What Does George Will Suggest That Republicans Do?

The influential conservative columnist is against Mitt Romney. But who is he for? And how does he explain the GOP's pathologies?

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George Will, the influential conservative newspaper columnist, has written a piece in the Washington Post eviscerating Mitt Romney, the frontrunner for the Republican nomination. Its criticisms are devastating because they are accurate: the former Massachusetts governor flip flops constantly, has no apparent principles, and takes all sorts of damaging, indefensible positions in the course of his pandering. "Republican successes down the ticket will depend on the energies of the Tea Party and other conservatives, who will be deflated by a nominee whose blurry profile in caution communicates only calculated trimming," Will writes. "Has conservatism come so far, surmounting so many obstacles, to settle, at a moment of economic crisis, for this?"

So concludes the column. Can I request a sequel? If not Romney, who? If the problem with the former Massachusetts governor is that he seems "to lack the courage of his absence of convictions," is Rick Perry any better? The Texas governor has disavowed the views on federalism that he expressed in a book he wrote on federalism; he seeks to be the champion of a Tea Party that rails against crony capitalism, even as his tenure in Texas reeks of public sector decisions determining private sector winners; and the surest way to succeed in the Lone Star State seems to be making a hefty donation to the Rick Perry campaign fund. Even if Perry's principles, ethics and flip-flopping weren't disqualifying, his inability to articulate himself in public or summon the energy necessary to hold his own on a debate stage doom his general election chances. And his signature domestic proposal on taxes is, as Reihan Salam puts it, an embarrassment.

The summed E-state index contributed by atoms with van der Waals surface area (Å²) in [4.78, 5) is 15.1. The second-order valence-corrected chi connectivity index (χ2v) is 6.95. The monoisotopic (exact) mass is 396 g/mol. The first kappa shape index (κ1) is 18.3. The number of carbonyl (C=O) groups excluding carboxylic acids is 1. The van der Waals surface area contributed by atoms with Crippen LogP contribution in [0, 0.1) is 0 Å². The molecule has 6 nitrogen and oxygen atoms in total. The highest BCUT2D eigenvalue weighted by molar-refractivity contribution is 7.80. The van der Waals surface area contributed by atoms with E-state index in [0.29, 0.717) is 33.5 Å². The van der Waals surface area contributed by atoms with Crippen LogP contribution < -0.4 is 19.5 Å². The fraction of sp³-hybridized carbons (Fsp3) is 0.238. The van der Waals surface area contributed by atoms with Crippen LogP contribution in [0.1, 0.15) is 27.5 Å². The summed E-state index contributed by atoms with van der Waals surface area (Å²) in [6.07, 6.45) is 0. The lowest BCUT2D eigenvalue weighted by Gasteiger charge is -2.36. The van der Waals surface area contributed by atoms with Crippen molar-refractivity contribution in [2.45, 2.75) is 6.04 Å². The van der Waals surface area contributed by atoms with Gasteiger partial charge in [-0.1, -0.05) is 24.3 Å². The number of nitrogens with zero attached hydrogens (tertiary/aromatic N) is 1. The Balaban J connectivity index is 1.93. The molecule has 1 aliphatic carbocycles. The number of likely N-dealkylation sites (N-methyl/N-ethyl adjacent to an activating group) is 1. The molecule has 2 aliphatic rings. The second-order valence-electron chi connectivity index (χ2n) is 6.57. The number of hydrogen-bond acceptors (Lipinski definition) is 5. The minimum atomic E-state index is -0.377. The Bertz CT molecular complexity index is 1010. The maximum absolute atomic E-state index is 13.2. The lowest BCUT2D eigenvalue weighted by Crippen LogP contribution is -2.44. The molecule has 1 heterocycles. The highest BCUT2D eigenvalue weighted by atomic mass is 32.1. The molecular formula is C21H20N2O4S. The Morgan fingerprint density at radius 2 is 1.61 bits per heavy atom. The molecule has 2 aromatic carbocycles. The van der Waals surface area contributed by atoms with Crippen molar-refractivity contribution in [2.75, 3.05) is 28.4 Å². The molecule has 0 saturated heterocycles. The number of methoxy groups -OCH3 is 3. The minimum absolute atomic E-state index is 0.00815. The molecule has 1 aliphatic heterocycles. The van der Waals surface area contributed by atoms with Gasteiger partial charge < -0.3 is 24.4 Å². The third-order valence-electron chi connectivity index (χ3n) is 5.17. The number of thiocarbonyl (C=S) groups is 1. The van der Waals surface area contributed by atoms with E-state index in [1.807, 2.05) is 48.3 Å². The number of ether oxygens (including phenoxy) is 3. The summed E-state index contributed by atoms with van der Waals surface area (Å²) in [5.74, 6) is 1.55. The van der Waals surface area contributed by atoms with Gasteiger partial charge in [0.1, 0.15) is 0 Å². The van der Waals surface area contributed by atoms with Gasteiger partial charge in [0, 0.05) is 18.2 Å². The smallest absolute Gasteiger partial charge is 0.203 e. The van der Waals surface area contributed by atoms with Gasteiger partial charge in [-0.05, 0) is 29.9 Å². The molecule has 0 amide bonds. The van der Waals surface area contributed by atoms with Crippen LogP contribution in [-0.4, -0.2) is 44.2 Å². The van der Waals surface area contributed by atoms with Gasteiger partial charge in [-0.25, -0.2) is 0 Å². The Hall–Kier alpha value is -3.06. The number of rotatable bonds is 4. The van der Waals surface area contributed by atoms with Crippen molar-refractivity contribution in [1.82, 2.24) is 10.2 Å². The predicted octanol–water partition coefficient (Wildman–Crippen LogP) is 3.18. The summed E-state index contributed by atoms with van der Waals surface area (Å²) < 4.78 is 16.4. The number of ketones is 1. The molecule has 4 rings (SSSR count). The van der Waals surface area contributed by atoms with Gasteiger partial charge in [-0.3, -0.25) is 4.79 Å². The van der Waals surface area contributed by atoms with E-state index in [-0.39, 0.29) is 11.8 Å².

So Herman Cain? He flip-flopped on a matter of grave consequence, the assassination without due process of an American citizen; his 9-9-9 plan, the centerpiece of his domestic agenda, is nonsense; he flaunts his ignorance of foreign policy specifics, and his general foreign policy philosophy can't stand up to the simplest criticism; and anyway, Will doesn't think he can win either.

There are, of course, better candidates if one begins to look at the folks most actual Republican voters are ignoring. Jon Huntsman is a credible candidate for movement conservatives, even if they don't know it. Gary Johnson and Ron Paul are both principled champions of what Tea Partiers say they believe, and seldom if ever compromise their values or flip flop. An endorsement of any of these three in a new Will column would be a significant boost.

And although it's too late now for Mitch Daniels or Tim Pawlenty or Bobby Jindhal or Chris Christie, there are plenty of Republicans out there who are more appealing than Romney/Cain/Perry. Why haven't they run? How is it that the GOP has wound up with front-runners so unappealing?

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Conor Friedersdorf is a staff writer at The Atlantic, where he focuses on politics and national affairs. He lives in Venice, California, and is the founding editor of The Best of Journalism, a newsletter devoted to exceptional nonfiction.

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